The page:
light is coming

I missed my post in April.

It wasn’t because I didn’t want to, but there were just too many things I could have written about. I’ll try to crank them them all out soon. Here’s what’s been most recently on my mind:

I’m starting to think that the blog migration from my previous site to this current one was a mistake. These next few posts are probably going to be about complaints I have about the professional scene, the industry, and growing up in general. Which makes me a little worried that a hiring manager will see this and immediately be turned off. I suppose I should remove that link from my website.

But really, why is there so much harm in complaining about things I don’t like about this industry that I’ve chosen? It’s not like everything is fine and dandy in every industry on the planet. Even the people who absolutely love their jobs have complaints from time to time. There’s no perfect place to be because there are no perfect people in the world.

If didn’t already know, I’m between jobs. I’m having a tough time finding a new job, now, because I have too little experience to be considered for anything at a junior level (which, for some reason, requires something like five years of experience) and too much experience to be considered for an entry-level position or internship. It’s so hard not to become discouraged.

Furthermore, the interview process is honestly pretty silly to me. I’d much rather do a test run where I can prove myself in the position than be asked a few questions up-front about things I won’t be using for the job. I can prove my worth. Just let me show you–take a chance and pull the trigger. People have told me that I should still respect the interview process but I still don’t think I agree.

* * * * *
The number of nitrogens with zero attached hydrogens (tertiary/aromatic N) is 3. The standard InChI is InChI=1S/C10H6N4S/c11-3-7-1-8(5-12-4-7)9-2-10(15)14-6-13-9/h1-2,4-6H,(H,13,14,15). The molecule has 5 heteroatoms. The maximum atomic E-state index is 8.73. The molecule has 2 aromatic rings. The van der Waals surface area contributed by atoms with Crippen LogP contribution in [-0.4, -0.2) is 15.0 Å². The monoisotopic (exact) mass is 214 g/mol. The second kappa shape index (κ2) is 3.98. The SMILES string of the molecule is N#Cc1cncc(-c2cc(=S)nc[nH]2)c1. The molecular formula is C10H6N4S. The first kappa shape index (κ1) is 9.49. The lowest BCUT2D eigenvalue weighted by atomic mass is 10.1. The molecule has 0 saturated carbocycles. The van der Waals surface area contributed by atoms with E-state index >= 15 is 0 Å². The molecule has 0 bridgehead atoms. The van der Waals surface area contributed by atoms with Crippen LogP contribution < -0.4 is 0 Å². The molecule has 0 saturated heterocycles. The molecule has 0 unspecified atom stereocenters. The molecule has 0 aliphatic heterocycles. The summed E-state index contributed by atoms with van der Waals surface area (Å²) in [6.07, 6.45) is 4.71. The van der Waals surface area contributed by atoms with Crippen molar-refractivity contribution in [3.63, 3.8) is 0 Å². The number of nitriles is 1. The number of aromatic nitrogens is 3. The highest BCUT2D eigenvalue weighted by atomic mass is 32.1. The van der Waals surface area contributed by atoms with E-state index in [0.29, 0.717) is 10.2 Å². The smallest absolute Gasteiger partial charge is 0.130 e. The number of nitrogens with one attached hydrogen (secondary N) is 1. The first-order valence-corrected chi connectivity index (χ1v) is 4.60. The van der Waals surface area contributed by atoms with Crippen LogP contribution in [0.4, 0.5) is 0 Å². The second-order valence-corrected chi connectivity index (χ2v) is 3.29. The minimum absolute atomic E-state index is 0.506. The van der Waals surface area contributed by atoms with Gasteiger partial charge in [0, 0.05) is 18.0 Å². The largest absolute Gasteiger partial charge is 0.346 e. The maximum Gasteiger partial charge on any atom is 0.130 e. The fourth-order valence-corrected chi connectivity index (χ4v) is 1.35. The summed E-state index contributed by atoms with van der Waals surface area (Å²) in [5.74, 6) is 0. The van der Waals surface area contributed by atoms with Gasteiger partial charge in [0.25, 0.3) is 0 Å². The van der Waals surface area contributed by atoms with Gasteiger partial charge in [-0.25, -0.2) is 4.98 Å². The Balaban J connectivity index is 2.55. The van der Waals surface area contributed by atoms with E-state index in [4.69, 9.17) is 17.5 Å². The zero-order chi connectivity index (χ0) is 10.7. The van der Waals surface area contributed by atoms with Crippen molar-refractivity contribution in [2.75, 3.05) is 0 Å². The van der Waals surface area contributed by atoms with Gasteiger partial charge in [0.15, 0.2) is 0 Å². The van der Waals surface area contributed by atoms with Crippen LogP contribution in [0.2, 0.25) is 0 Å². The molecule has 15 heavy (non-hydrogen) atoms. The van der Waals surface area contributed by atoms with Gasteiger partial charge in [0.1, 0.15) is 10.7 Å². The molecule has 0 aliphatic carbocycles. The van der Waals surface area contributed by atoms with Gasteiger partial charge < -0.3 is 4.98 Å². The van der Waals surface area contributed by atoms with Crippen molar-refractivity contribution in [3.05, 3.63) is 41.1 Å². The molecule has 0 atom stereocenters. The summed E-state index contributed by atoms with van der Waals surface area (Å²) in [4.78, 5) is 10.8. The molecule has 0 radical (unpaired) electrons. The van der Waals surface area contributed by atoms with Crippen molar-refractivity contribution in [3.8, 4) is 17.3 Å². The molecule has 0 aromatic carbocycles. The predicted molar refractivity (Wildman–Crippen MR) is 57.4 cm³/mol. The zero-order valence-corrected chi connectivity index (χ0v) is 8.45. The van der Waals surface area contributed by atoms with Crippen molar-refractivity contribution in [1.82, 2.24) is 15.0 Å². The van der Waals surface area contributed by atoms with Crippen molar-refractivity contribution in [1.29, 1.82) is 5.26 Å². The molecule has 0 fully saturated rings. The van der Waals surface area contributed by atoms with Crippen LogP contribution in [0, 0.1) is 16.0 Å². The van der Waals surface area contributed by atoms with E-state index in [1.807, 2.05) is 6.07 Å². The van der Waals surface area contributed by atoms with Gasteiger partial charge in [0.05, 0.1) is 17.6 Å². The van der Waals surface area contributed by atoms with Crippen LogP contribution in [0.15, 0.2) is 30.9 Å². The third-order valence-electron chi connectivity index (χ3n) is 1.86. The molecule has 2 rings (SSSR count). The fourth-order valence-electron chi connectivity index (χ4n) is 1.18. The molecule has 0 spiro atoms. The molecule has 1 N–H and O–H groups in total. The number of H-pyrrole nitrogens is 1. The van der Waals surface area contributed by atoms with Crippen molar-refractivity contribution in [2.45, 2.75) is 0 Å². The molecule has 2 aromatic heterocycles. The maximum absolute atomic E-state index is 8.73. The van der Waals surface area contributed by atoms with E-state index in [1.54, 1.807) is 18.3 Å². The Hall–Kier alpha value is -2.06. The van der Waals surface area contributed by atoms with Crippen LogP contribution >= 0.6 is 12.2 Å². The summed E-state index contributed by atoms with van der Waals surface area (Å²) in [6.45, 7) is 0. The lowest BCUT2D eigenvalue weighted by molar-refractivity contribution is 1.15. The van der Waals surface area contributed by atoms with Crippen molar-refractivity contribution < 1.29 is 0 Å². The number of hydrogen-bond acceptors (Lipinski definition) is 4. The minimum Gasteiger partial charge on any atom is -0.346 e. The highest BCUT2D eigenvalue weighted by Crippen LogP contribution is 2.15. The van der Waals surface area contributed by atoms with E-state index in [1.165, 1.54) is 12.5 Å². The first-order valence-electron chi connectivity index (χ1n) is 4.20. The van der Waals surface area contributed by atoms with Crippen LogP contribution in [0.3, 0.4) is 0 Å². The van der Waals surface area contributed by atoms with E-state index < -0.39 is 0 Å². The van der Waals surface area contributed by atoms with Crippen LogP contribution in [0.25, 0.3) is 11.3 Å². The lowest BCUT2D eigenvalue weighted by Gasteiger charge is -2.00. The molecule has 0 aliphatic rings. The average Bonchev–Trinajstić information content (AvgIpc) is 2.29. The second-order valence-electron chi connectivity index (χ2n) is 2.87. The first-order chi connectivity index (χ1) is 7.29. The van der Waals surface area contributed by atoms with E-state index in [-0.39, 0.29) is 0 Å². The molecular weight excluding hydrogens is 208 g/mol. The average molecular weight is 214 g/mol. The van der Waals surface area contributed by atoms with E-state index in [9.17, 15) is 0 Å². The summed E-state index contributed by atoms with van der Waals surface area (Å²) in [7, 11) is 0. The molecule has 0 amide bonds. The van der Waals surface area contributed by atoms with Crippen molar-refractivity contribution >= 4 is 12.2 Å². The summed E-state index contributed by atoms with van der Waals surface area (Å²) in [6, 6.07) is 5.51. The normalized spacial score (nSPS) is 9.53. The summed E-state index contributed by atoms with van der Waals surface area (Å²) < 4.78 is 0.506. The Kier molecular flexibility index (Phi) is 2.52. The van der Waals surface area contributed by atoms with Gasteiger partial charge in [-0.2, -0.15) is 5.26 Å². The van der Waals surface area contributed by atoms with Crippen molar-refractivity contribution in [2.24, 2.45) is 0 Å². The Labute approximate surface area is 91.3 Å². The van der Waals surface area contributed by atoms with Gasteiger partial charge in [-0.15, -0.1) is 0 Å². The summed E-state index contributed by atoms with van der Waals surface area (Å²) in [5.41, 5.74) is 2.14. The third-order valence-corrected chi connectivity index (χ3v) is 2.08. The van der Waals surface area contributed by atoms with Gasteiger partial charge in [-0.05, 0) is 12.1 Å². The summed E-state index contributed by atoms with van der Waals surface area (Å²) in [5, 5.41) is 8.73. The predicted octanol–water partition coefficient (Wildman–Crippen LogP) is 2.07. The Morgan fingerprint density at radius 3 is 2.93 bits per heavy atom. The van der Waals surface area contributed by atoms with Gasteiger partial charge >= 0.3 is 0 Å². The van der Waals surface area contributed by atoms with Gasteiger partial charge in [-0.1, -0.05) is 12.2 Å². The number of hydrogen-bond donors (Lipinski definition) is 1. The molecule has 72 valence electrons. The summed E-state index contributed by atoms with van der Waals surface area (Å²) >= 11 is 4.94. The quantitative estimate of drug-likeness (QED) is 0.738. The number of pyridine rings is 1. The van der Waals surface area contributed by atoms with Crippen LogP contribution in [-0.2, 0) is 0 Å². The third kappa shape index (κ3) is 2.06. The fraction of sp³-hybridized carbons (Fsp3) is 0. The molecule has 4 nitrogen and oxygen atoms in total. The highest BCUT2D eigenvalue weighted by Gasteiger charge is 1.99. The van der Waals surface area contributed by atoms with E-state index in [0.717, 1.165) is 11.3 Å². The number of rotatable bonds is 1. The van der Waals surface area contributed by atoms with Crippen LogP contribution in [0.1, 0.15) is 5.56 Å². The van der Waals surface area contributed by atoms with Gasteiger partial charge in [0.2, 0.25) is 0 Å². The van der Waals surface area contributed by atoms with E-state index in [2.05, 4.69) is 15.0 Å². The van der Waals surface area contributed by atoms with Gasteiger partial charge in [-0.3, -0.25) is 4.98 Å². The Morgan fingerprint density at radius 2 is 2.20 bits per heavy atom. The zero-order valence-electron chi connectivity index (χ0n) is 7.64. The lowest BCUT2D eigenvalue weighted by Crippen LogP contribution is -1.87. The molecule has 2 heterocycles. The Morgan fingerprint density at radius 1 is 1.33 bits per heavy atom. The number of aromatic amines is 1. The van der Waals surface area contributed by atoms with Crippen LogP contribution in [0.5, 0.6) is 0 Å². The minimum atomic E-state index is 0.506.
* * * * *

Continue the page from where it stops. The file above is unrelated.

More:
In the meantime, I’ll still be applying for jobs, pretending I don’t hate the process. Practicing, studying. Working on my hobbies, listening to music. Sitting, waiting. Wishing.

See you later this month.

Welcome to the End

It feels like it’s been a long time since I posted anything, but I’ve had a lot on my mind lately.

Mostly death, though.

Death has been the subject matter of most of my creative outlets in the past few weeks (this blog included), and with all that’s happened around me recently, it’s been rather difficult to suppress the thoughts from creeping into my mind. There are two trains of thought that have kept my mind so busy:

First, that we live in a culture that idolizes…no–worships violence. Our movies, books, shows, video games, even our music, to some extent… are about war, “action-adventure” and “the underdog tale.” Frankly, it’s absurd to me that violence has become ubiquitous in our media, despite being something that causes so much grief. Perhaps it became this way because it’s so exciting, because war is a “thrill” that many will not experience.

Following this outlook on violence comes the normalization and, ultimately, watering down of death in general. We now have adages like, “get busy living or get busy dying,” or “live every day like you’re going to die.” People on the internet are telling each other to kill themselves, people are jokingly using “kms” or “I’m dead.”

It’s abhorrent. I hope these phrases are nothing more than a trend, and we can move on to more positive things as a society.